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The country would be better if judges had enough backbone to throw most of the lawsuits out. Then scumbag lawyers would think twice.

 

Judges are scumbag lawyers...

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I forgot to say something in my original post that I feel needs to be said.

 

I would have to imagine that Williams Grove carries decent insurance coverage because of the injuries that are associated with Sprint Car racing. Because this incident happened back in 2008, I am pretty sure that the insurance provider has already offered some sort of settlement to get Westbrook off the books, and he probably had a lawyer speak for him to make sure he got a fair offer. Let's keep in mind that lawyers traditionally work for 1/3 of the settlement. I have heard that some lawyers today now expect 1/2. Because of that, I truly believe that the lawyer is the one with the bigger interest in a huge payday.

 

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I was trying to be a little more diplomatic, just in case I had to go in front of one again. Lol.

It doesn't matter how diplomatic you are, or if you are innocent. Most judges are Scumbag liars/ lawyers.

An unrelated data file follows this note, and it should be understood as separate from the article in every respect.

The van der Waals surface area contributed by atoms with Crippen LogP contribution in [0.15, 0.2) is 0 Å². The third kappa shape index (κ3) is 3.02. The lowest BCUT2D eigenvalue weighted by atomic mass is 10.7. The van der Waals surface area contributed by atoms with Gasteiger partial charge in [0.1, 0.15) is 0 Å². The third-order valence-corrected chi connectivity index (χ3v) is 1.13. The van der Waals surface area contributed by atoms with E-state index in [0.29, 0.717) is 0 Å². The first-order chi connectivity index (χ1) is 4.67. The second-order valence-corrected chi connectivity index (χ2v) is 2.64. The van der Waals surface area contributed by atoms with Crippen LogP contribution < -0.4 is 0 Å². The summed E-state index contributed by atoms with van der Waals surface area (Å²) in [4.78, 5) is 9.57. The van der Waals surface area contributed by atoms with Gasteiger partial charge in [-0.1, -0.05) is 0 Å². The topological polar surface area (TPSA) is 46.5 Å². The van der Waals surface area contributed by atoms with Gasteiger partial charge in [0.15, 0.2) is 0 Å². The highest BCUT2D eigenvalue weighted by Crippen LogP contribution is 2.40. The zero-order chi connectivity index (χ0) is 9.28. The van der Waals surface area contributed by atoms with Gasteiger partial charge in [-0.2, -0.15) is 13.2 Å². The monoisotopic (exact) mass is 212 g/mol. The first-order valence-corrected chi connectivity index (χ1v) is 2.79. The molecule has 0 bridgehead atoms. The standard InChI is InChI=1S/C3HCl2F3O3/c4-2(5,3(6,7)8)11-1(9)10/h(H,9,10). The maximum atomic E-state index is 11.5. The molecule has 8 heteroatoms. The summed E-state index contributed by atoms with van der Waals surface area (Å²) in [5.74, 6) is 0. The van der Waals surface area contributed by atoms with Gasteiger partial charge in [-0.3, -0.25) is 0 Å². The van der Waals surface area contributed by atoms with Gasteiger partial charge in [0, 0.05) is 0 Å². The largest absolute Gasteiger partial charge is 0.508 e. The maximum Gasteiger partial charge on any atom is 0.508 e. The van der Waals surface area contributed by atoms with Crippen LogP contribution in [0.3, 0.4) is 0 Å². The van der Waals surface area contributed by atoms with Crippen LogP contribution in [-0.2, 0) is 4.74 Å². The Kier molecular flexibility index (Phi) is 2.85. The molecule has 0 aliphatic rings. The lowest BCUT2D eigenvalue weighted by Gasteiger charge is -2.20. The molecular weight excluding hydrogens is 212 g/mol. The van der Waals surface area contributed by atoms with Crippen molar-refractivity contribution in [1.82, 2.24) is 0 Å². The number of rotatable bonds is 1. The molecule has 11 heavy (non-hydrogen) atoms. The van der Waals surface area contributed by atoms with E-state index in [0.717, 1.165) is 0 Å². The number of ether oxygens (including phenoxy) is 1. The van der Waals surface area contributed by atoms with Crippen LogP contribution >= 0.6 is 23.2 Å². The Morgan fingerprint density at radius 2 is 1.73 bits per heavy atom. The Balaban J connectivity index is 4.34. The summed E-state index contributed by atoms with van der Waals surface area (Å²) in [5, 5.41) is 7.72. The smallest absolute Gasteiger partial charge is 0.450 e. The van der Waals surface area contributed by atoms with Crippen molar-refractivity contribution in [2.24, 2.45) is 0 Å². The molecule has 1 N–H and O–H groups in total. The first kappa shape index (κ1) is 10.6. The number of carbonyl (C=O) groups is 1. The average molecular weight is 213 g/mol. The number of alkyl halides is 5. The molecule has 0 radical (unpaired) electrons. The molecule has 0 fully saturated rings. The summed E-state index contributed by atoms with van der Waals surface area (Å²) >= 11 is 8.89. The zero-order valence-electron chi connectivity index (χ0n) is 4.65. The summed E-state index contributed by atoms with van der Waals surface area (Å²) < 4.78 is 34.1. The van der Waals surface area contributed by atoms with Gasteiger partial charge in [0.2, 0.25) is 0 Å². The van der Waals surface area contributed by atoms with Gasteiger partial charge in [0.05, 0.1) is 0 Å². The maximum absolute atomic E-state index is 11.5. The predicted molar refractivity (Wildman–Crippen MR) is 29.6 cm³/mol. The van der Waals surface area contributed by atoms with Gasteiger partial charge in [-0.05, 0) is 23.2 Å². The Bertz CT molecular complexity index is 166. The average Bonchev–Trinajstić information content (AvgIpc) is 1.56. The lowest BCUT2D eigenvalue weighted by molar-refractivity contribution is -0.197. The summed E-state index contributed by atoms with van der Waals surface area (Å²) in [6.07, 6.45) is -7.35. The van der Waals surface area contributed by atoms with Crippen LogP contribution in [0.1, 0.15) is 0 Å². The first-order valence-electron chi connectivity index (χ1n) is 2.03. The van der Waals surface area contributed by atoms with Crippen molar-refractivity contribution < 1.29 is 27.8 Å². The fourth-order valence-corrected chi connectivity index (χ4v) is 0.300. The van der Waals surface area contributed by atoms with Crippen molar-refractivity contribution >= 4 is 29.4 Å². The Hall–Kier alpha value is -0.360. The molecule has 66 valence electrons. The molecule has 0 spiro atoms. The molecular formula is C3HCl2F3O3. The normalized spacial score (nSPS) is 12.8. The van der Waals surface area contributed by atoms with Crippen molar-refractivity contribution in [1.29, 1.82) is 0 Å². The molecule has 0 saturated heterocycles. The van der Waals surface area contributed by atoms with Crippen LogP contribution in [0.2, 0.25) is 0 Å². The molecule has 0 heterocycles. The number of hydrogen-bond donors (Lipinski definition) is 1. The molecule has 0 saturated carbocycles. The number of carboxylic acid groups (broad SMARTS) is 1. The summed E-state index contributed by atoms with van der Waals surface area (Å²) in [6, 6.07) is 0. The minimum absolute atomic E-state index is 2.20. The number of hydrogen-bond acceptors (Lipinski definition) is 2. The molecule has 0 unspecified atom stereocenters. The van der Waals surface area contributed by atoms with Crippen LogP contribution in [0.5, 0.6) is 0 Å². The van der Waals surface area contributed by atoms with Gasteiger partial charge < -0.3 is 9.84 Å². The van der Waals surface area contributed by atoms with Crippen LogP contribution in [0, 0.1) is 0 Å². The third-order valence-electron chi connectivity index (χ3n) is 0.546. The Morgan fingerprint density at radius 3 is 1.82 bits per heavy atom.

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What I find interesting is John is still involved with a car that runs weekly at Williams Grove.  If there is a feeling that the track is negligent then why continue to be involved with racing at the facility?

 

 

I was thinking the same thing. To me, this would be the epitome of contradiction, but then I'm not a judge.

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What I find interesting is John is still involved with a car that runs weekly at Williams Grove.  If there is a feeling that the track is negligent then why continue to be involved with racing at the facility?

 

 

If the track's lawyer(who hopefully is NOT a scumbag)is smart, he should bring up the said point if and when this case goes to court!!!..And secondly, if I owned the track,I'd tell this guy"don't think you're ever gonna come here again if you're gonna sue me!!"..

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What I find interesting is John is still involved with a car that runs weekly at Williams Grove.  If there is a feeling that the track is negligent then why continue to be involved with racing at the facility?

 

 

If the justice system makes any sense at all the instant this point is brought up the judge will dismiss the entire thing and scold the plaintiff for wasting the courts time.